British are good because they are good
Published on December 11th, 2019
It’s the handy default to say that the British Sailing Team dominates at the Olympic Games because of their significant lottery funding, and that certainly is advantageous, but from the view at Scuttlebutt HQ there is another reason.
They have their sh#t together.
Before kiteboarding was confirmed as an event at the Paris 2024 Olympics, they read the tea leaves right and put out a recruiting announcement to find people that can race kiteboards. That effort exceeded their goals, and now they are doing the same for the new double-handed mixed offshore event that will also debut at the 2024 Games.
The Royal Yachting Association (RYA) has already registered an entry for a British team in the inaugural World Sailing Offshore World Championship (OWC), to be held in conjunction with the 2020 Rolex Middle Sea Race, and now they are looking for the best team to fill it.
Jack Fenwick, RYA Keelboat Manager, is hoping to bring interested parties together in early 2020 with a view to running doublehanded offshore taster sessions and training next spring.
“Double-handed offshore sailing could appeal to a wide range of people from professional sailors to existing or former international sailors, or perhaps even those just graduating from our RYA British Keelboat Academy,” he said.
“At this stage we would like to hear from as many people as possible to try and build a database of interested parties. We would particularly like to hear from yacht owners who might be looking for partners to get afloat and give it a try.”
The RYA will use the RORC Channel Race which starts from Cowes on August 1 to select their OWC team.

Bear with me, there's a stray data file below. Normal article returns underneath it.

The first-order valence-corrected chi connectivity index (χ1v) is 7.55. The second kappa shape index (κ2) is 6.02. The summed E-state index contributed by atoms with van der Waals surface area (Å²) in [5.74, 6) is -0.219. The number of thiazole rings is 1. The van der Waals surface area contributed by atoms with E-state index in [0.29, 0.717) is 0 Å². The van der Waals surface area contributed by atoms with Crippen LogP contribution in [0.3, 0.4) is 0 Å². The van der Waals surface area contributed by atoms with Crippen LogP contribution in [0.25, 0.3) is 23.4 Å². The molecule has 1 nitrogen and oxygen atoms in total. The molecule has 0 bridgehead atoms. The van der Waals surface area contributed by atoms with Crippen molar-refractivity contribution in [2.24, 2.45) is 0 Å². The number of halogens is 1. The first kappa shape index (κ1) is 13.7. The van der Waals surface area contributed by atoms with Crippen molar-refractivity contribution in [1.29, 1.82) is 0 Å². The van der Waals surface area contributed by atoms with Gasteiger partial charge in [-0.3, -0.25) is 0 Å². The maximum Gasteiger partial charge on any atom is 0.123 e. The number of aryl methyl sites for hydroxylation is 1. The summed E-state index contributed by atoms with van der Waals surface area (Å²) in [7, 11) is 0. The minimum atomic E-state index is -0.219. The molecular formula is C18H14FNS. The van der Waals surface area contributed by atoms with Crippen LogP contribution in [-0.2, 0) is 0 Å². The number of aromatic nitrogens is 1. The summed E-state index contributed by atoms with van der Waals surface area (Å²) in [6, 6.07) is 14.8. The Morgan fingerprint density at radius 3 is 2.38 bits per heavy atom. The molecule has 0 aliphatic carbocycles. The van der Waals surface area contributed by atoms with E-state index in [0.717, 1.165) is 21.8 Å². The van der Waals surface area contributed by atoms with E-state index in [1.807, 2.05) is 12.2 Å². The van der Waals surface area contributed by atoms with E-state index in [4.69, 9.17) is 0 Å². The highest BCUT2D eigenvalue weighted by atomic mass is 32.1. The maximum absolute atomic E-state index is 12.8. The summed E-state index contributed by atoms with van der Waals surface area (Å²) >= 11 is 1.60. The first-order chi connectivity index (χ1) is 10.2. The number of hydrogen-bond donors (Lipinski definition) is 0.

“We believe the existing RORC Racing calendar of events will provide excellent training opportunities and should be a huge advantage to British medal hopes in 2024,” said Ian Walker, RYA Director of Racing.
Chris Stone, RORC Racing Manager, said: “In 2020 the Channel Race will run as normal for our IRC rated fleet but we will extend the race for those double handed mixed entries who wish to be considered in the RYA selection for the OWC. The intention is for this selection event to best replicate the duration of the OWC which is likely to be three or four days.”
RORC racing is IRC rated and not one design so in order to best reflect the criteria of the new Olympic equipment, the RYA selection for the OWC will only be open to fixed keel, monohulls within a proposed IRC rating band between 0.990 and 1.055 (subject to confirmation).
“We need to strike a balance between keeping the rating band as narrow as possible to minimize the impact of the boats’ rating differences on the results and making the selection as accessible as possible for a range of suitable existing boats,” explained Walker. “We will confirm the rating band after any revisions to the IRC rule for 2020.”
The official selection policy will be published by March 1, 2020 but anybody interested in getting involved in double handed, mixed offshore sailing is warmly encouraged to register their interest by sending an e-mail containing details of their sailing experience, aspirations and their boat (if they have one) to email@example.com.
If more than 20 nations enter the OWC then there will need to be a country qualification event in Europe in May/June 2020. Britain would then need to send a representative team to aim to qualify a place for Britain for the OWC in Malta and an announcement will be made on how these representatives will be selected once the details are announced by World Sailing in due course.